Tweens and teenagers: Pick up sandwiches, pretzels and cinnamon rolls at the Eberstrasse branch of Zeit für Brot on your way to Bearpit Karaoke; if it’s hot, there’s great ice cream at nearby Hokey Pokey. The diverse offerings at historic Kreuzberg market hall Markthalle Neun will resolve any disagreements over what to eat for lunch. Grab Berlin’s most famous burger and fries from the Burgermeister at Schlesisches Tor. Close to the Oberbaum Bridge, it’s housed in a former public toilet.

Where to stay in Berlin with kids

Toddlers: Home to some of Berlin’s best-known attractions, Mitte is a great, central neighbourhood to use as a base. On a quiet street off Rosenthaler Platz, Circus Apartments can provide everything from highchairs to a babysitting service and electric cargo bike rental. In west Berlin, 25Hours Bikini Berlin’s eclectically decorated large and extra-large rooms offer plenty of space for families, and the ‘jungle’ rooms that overlook Berlin Zoo.

Children under 10: Charming Prenzlauer Berg is a family-friendly neighbourhood full of cafes, restaurants and playgrounds, and has great public transport links. The serviced Brilliant Apartments are spacious and well-equipped, some with their own washing machines, and are located just around the corner from an organic supermarket. In a convenient central location, the Scandic Berlin Potsdamer Platz has family rooms with double sofas or fold-out wall beds, plus kids’ menus and colouring activities in the hotel restaurant.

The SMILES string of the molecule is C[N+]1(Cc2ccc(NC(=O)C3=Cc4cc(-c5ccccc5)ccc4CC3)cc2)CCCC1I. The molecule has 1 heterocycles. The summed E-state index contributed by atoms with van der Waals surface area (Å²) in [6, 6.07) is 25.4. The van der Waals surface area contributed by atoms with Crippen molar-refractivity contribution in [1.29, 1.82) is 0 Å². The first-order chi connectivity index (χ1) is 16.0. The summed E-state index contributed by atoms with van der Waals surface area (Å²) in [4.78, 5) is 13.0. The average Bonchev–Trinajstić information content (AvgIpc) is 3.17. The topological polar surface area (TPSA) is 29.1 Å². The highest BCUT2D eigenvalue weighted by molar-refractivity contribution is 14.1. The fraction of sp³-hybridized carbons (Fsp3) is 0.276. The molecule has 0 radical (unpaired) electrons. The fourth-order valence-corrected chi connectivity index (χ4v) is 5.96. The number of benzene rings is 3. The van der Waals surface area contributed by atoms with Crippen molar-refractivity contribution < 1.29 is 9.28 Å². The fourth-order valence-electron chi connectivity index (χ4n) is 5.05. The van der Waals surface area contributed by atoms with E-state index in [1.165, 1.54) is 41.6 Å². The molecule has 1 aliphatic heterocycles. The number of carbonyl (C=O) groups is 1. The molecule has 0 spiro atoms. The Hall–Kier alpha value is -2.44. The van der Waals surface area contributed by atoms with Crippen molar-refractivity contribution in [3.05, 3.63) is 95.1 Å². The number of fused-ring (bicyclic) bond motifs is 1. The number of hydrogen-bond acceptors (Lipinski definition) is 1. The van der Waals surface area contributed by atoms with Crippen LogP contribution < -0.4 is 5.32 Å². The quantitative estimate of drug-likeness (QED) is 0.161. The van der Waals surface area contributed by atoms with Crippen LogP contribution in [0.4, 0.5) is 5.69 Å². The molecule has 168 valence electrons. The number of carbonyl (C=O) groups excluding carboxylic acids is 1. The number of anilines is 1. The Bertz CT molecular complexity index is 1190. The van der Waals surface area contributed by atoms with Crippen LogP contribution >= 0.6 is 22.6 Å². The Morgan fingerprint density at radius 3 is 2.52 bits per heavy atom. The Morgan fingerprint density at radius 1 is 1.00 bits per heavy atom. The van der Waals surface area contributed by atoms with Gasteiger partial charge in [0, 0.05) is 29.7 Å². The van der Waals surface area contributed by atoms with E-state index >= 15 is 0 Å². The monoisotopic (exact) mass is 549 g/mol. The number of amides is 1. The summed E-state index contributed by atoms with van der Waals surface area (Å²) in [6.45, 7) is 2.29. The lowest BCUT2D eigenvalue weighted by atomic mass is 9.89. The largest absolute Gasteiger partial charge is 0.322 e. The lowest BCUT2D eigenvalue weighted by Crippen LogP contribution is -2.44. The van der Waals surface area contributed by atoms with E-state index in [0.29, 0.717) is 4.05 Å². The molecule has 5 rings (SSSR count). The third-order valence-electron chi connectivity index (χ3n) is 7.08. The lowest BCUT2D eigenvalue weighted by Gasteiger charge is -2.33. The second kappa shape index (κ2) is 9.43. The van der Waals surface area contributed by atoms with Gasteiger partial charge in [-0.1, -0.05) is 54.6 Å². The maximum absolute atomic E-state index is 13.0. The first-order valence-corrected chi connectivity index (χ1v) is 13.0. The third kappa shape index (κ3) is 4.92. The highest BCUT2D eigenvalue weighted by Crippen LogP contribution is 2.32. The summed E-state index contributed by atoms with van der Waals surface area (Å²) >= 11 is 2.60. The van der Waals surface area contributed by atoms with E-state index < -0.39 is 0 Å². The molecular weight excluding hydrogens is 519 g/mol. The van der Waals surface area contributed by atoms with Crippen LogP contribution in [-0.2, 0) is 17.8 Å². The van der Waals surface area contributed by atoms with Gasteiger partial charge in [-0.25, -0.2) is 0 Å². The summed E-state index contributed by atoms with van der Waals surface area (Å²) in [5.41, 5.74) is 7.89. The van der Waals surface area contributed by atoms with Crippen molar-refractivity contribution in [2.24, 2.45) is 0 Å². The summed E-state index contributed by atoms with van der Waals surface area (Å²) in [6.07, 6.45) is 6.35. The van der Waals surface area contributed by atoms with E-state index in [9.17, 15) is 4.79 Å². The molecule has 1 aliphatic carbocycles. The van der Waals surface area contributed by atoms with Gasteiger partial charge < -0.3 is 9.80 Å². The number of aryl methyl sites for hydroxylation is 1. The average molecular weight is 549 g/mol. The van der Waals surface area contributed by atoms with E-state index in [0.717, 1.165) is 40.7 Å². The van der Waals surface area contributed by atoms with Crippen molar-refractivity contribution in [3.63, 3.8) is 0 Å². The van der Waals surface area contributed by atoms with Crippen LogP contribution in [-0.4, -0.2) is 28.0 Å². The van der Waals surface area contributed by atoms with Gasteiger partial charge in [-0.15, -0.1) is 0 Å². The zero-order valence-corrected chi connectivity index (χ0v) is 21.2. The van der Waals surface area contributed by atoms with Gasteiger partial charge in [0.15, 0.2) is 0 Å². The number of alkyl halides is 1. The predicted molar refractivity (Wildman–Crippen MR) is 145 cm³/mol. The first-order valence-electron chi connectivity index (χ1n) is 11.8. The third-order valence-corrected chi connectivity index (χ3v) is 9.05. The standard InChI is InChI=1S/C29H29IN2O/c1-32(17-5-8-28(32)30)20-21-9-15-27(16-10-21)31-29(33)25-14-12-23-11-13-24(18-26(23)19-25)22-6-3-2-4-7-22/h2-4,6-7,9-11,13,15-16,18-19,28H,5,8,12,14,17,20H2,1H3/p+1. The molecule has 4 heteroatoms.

Tweens and teenagers: Multicultural Neukölln is one of the city’s hippest neighbourhoods and remains a great option for a less touristy Berlin experience. Earn cool points by putting teens up in a retro caravan at the Hüttenpalast, an indoor camping hotel in a former vacuum cleaner factory. For large families or those travelling together, Numa’s Kater location, a listed building in Friedrichshain, has apartments for up to nine guests.